Why Single Payer Healthcare is Not a Viable Solution

By Joe Ross

Richard Spencer, the guy who is known for coining the term “alt-right” recently advocated for a single payer healthcare system on Twitter. I am going to explain why this is a bad idea.

Advocates of single payer healthcare often point to the relative successes of it in places like Denmark and say that we should bring it here. Here is why they are wrong.

1. Demographics.

According to the world bank, the US population is 318.9 Million while Denmark’s is at 5.614. When countries are smaller, you can influence policy easier. By population, Denmark is close in size to Minnesota. There are racial differences as well. Now while the reader of this might believe in racial equality, Spencer and his followers certainly do not. The US is 65% white while Denmark is around 95% white.

There’s also the fact that among the white people, white Danes are mostly ethnically homogenous as well. Danes are a distinct group of people who have a long history together, while the white Americans here are collection of descendants of settlers from all across Europe.

2. The US has actual military expenditures.

According to this studythe US spends $596B / year on the military, Denmark spends around $3.5B.

Looking back at point number one, the US population is 318.9 million while Denmark’s is a mere 5.614 Million. That means the US spends around $1868 per citizen on the military while Denmark spends around $623 per citizen- so the US spends basically 3x more on military per citizen than Denmark. Too many military expenditures means less money for domestic spending.

3. Denmark is healthier than us.

66.9% are overweight and 33.9% of Americans are obese. In Denmark, 41.7% are overweight and 11.4% are obese. With an obesity rate that’s 3x higher, we will be spending so much more on health coverage for fat people than they ever will.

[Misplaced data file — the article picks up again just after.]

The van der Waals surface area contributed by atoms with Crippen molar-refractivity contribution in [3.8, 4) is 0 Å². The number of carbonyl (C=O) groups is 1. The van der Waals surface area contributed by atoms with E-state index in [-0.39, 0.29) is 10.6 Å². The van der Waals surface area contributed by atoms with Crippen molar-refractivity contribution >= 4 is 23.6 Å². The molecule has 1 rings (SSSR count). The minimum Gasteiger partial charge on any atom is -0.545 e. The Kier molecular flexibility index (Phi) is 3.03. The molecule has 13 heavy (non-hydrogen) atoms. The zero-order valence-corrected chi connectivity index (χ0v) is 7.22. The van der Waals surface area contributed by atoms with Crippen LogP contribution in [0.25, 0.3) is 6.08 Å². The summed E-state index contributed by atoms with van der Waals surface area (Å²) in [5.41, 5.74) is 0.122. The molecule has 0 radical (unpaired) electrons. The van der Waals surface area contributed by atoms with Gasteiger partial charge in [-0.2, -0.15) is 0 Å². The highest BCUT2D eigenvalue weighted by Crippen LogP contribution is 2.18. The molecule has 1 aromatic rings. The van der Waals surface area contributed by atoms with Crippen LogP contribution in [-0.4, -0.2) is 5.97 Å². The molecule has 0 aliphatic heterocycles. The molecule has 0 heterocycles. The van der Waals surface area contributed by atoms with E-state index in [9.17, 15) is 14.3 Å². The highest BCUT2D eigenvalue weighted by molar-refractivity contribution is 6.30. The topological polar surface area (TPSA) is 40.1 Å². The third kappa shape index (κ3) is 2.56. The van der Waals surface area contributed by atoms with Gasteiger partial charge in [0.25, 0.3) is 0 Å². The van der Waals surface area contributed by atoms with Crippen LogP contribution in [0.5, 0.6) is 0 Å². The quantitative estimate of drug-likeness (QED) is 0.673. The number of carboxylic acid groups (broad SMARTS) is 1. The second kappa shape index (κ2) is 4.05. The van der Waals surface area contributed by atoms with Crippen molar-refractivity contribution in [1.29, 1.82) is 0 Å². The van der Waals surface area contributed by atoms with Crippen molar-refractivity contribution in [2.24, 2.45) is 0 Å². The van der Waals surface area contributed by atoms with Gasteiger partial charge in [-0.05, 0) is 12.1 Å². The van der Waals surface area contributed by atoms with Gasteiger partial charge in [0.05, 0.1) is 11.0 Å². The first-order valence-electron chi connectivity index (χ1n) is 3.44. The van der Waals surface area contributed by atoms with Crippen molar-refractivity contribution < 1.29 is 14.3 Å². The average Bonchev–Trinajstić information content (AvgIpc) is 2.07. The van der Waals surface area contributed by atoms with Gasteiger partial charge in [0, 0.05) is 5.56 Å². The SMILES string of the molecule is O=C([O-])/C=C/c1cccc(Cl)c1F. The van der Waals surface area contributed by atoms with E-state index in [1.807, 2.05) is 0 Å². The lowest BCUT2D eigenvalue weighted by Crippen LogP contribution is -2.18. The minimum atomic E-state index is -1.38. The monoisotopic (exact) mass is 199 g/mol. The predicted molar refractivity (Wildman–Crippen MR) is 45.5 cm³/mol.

Source: http://obesity.procon.org/view.resource.php?resourceID=004371

4. Tax rates

Denmark’s personal income tax is 55.8%, and they have a sales tax rate of 25%. This would be like the US implementing the fair tax while nearly doubling the income tax instead of outright abolishing it. If you want single payer, acknowledge that this will have to happen.

You simply can’t compare a small, relatively healthy, racially and ethnically homogenous country with a small military to a large, unhealthy, ethnically diverse country that spends so much on the military, and come to the conclusion that Denmark’s healthcare policies are why their healthcare system is better.

So, what are some solutions to dealing with the healthcare crisis?

I might not have the perfect answer, but here are the ones I came up with off the top of my head.

  1. Get rid of employer based health insurance. With this, people wouldn’t have to worry about losing their health insurance if they lost their jobs, and can pick out a health insurance plan better for them.
  2. Allow healthcare services to discriminate on who they can service and list their prices. Everyone who has ever gone to the doctor knows that when picking out which doctor you go to you need to make sure that your insurance will cover it. You give them your insurance card, then at some point later you get a bill that shows how much your insurance covers and how much you owe. You can almost always negotiate it down. In one case, I personally reduced my bill from something along the lines of $140 to $46. This makes no sense. No other industry is like that. When you buy anything else, like food, the prices are listed clearly and you purchase them at the grocery store and you’re done. You can shop at any grocery or convenience store and do that. Can you imagine how weird it would be to purchase insurance for food? Just think about having to examine which grocery stores accept your food insurance, having no idea how much your food would cost when you purchase it, leave the store, then at some point later you get a bill saying how much your insurance paid and how much you still owe. It would the craziest thing ever. Why is healthcare any different?

In addition to all of this, among Americans, it’s mostly white people that oppose a single payer healthcare system and support market reforms the most, so if Spencer ever gets an ethnostate in part of the US, he’ll be in for a shock when single payer healthcare is pushed outside of the overton window.

For more on the topic, read “Newsflash: Healthcare Is Not a Right” by Michael Miller.